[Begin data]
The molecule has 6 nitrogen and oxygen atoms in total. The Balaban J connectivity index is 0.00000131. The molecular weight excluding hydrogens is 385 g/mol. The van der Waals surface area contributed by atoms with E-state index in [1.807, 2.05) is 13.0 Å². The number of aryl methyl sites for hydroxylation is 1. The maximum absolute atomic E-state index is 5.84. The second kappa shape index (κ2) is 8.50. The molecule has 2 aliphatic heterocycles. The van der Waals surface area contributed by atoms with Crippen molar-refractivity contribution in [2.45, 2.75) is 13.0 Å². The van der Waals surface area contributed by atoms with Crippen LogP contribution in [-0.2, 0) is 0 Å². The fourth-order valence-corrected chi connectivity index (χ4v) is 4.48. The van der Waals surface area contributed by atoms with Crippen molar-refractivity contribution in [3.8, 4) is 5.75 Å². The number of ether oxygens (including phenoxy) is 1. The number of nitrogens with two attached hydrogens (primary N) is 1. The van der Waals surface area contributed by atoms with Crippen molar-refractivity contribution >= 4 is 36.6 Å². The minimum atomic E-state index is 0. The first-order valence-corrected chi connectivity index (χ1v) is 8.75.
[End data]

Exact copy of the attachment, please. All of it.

The molecule has 6 nitrogen and oxygen atoms in total. The Balaban J connectivity index is 0.00000131. The molecular weight excluding hydrogens is 385 g/mol. The van der Waals surface area contributed by atoms with E-state index in [1.807, 2.05) is 13.0 Å². The number of aryl methyl sites for hydroxylation is 1. The maximum absolute atomic E-state index is 5.84. The second kappa shape index (κ2) is 8.50. The molecule has 2 aliphatic heterocycles. The van der Waals surface area contributed by atoms with Crippen molar-refractivity contribution in [2.45, 2.75) is 13.0 Å². The van der Waals surface area contributed by atoms with Crippen LogP contribution in [-0.2, 0) is 0 Å². The fourth-order valence-corrected chi connectivity index (χ4v) is 4.48. The van der Waals surface area contributed by atoms with Crippen molar-refractivity contribution in [3.8, 4) is 5.75 Å². The number of ether oxygens (including phenoxy) is 1. The number of nitrogens with two attached hydrogens (primary N) is 1. The van der Waals surface area contributed by atoms with Crippen molar-refractivity contribution >= 4 is 36.6 Å². The minimum atomic E-state index is 0. The first-order valence-corrected chi connectivity index (χ1v) is 8.75.